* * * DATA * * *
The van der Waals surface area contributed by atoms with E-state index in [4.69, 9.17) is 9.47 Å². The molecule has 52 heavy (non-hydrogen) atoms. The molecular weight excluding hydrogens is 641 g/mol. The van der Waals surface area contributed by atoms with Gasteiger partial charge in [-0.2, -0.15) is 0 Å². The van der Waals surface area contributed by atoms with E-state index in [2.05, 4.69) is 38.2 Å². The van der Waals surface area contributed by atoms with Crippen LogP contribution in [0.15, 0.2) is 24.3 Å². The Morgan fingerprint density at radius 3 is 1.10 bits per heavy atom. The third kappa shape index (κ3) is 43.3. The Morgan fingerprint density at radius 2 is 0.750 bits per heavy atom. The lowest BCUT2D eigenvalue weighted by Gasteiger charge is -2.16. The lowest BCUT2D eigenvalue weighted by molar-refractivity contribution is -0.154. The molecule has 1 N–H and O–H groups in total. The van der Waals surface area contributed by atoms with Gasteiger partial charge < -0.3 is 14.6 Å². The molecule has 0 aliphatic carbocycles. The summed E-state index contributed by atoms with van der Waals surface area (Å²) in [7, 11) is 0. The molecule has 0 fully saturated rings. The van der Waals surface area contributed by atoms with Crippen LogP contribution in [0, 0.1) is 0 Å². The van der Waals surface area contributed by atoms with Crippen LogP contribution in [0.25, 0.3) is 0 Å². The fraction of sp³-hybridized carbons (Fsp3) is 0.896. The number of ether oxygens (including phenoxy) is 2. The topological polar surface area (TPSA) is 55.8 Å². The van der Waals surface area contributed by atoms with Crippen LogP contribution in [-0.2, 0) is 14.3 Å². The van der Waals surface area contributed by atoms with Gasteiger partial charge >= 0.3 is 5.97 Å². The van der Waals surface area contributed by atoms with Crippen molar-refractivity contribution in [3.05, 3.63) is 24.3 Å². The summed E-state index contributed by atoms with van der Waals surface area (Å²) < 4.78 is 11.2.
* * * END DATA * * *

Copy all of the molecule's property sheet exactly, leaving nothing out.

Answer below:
The van der Waals surface area contributed by atoms with E-state index in [4.69, 9.17) is 9.47 Å². The molecule has 52 heavy (non-hydrogen) atoms. The molecular weight excluding hydrogens is 641 g/mol. The van der Waals surface area contributed by atoms with Gasteiger partial charge in [-0.2, -0.15) is 0 Å². The van der Waals surface area contributed by atoms with E-state index in [2.05, 4.69) is 38.2 Å². The van der Waals surface area contributed by atoms with Crippen LogP contribution in [0.15, 0.2) is 24.3 Å². The Morgan fingerprint density at radius 3 is 1.10 bits per heavy atom. The third kappa shape index (κ3) is 43.3. The Morgan fingerprint density at radius 2 is 0.750 bits per heavy atom. The lowest BCUT2D eigenvalue weighted by Gasteiger charge is -2.16. The lowest BCUT2D eigenvalue weighted by molar-refractivity contribution is -0.154. The molecule has 1 N–H and O–H groups in total. The van der Waals surface area contributed by atoms with Gasteiger partial charge < -0.3 is 14.6 Å². The molecule has 0 aliphatic carbocycles. The summed E-state index contributed by atoms with van der Waals surface area (Å²) in [7, 11) is 0. The molecule has 0 fully saturated rings. The van der Waals surface area contributed by atoms with Crippen LogP contribution in [0, 0.1) is 0 Å². The van der Waals surface area contributed by atoms with Crippen LogP contribution in [0.25, 0.3) is 0 Å². The fraction of sp³-hybridized carbons (Fsp3) is 0.896. The number of ether oxygens (including phenoxy) is 2. The topological polar surface area (TPSA) is 55.8 Å². The van der Waals surface area contributed by atoms with Crippen LogP contribution in [-0.2, 0) is 14.3 Å². The van der Waals surface area contributed by atoms with Gasteiger partial charge >= 0.3 is 5.97 Å². The van der Waals surface area contributed by atoms with Crippen molar-refractivity contribution in [3.05, 3.63) is 24.3 Å². The summed E-state index contributed by atoms with van der Waals surface area (Å²) < 4.78 is 11.2.